The three oldest sons of Jesse had followed Saul to the battle. And the names of his three sons who went to the battle were Eliab the firstborn, and next to him Abinadab, and the third Shammah. David was the youngest. The three eldest followed Saul, but David went back and forth from Saul to feed his father’s sheep at Bethlehem. For forty days the Philistine came forward and took his stand, morning and evening.
And Jesse said to David his son, “Take for your brothers an ephah of this parched grain, and these ten loaves, and carry them quickly to the camp to your brothers. Also take these ten cheeses to the commander of their thousand. See if your brothers are well, and bring some token from them.”
Now Saul and they and all the men of Israel were in the Valley of Elah, fighting with the Philistines. And David rose early in the morning and left the sheep with a keeper and took the provisions and went, as Jesse had commanded him. And he came to the encampment as the host was going out to the battle line, shouting the war cry. And Israel and the Philistines drew up for battle, army against army. And David left the things in charge of the keeper of the baggage and ran to the ranks and went and greeted his brothers. As he talked with them, behold, the champion, the Philistine of Gath, Goliath by name, came up out of the ranks of the Philistines and spoke the same words as before. And David heard him.
All the men of Israel, when they saw the man, fled from him and were much afraid. And the men of Israel said, “Have you seen this man who has come up? Surely he has come up to defy Israel. And the king will enrich the man who kills him with great riches and will give him his daughter and make his father’s house free in Israel.” And David said to the men who stood by him, “What shall be done for the man who kills this Philistine and takes away the reproach from Israel? For who is this uncircumcised Philistine, that he should defy the armies of the living God?” And the people answered him in the same way, “So shall it be done to the man who kills him.”
Now Eliab his eldest brother heard when he spoke to the men. And Eliab’s anger was kindled against David, and he said, “Why have you come down? And with whom have you left those few sheep in the wilderness? I know your presumption and the evil of your heart, for you have come down to see the battle.” And David said, “What have I done now? Was it not but a word?” I Samuel 17:13-29 ESV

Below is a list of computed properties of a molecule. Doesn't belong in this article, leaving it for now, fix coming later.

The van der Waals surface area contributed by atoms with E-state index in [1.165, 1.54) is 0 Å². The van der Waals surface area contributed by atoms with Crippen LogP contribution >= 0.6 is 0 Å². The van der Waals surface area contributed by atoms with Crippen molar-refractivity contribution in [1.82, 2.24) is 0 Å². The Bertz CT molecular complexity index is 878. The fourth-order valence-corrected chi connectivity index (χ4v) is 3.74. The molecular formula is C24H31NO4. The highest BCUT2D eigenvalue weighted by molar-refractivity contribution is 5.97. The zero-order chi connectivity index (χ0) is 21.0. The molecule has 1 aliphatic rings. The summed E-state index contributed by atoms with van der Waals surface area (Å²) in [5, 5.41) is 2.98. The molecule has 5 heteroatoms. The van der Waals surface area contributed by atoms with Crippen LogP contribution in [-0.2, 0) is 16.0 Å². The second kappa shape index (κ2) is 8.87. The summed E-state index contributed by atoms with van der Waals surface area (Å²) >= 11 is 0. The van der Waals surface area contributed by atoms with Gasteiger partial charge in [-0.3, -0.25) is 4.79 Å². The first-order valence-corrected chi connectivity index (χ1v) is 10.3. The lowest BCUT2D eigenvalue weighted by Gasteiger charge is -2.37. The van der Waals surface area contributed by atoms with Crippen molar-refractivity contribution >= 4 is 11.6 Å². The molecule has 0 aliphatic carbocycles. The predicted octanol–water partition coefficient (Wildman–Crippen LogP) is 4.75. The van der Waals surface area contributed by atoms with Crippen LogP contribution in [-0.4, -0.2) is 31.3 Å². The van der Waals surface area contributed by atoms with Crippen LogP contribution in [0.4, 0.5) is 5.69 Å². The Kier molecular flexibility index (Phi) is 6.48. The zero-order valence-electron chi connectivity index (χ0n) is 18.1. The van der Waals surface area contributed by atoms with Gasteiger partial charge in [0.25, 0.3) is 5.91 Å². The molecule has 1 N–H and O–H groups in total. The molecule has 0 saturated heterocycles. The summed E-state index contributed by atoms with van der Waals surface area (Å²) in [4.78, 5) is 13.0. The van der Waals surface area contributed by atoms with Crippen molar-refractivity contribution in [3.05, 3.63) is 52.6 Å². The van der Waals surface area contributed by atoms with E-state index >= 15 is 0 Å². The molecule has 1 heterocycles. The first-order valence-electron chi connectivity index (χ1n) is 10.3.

For the foolishness of God is wiser than men, and the weakness of God is stronger than men.
For consider your calling, brothers: not many of you were wise according to worldly standards, not many were powerful, not many were of noble birth. But God chose what is foolish in the world to shame the wise; God chose what is weak in the world to shame the strong; God chose what is low and despised in the world, even things that are not, to bring to nothing things that are, so that no human being might boast in the presence of God. I Corinthians 1:25-29 ESV
A king once had three sons who went off to seek their fortunes. The older brothers had always thought of the youngest one as very stupid, and so they called him Simpleton. As they traveled, Simpleton kept them from destroying an anthill, some ducks, and a beehive. Then they came to a castle where all the people had been turned to stone. In order to free the castle someone had to perform three tasks, but if anyone failed, he would also be turned to stone. The first task was to gather up a thousand pearls scattered in the forest. The two older brothers tried and failed, so they were turned to stone. But Simpleton got help from the ants he had saved, and succeeded. The next task was to get a key from the bottom of a lake, which a grateful duck did for Simpleton. The third task was to choose the youngest of three sleeping princesses who looked exactly alike. The youngest had eaten honey before she went to sleep, and the queen bee of the hive Simpleton had saved helped him. The spell was broken, everyone came back to life, and Simpleton married the youngest princess.
There are many fairy tales where the youngest brother is thought to be stupid and worthless, and it seems like it might have been a little like that in David’s family. His oldest brothers were soldiers in Saul’s army, but David still spent time taking care of the family’s sheep. Even though he sometimes helped Saul, his brothers still didn’t think he was worth much compared to them. So when David started asking about Goliath and talking as if he were interested in becoming Israel’s champion, his oldest brother got angry with him and told him off. Eliab thought that David was being an annoying younger brother who thought he was much bigger and better than he was.
God often works through people who seem weak and foolish. He does this to show that people who are strong and powerful can’t do things on their own. Only with God’s help can anyone accomplish anything. Sometimes people who are famous or rich or powerful have a hard time understanding that they need God. Some people look at Jesus in his weakness and suffering on the cross, and it seems to them like a very foolish way for God to save his people. But God used what seemed weak and humble to win the victory over sin and death. On our own we are completely helpless to save ourselves, but we can trust God to save us through what Jesus did for us on the cross.
Dear Heavenly Father, thank you for sending Jesus to save us when we couldn’t save ourselves. In Jesus’ Name, Amen.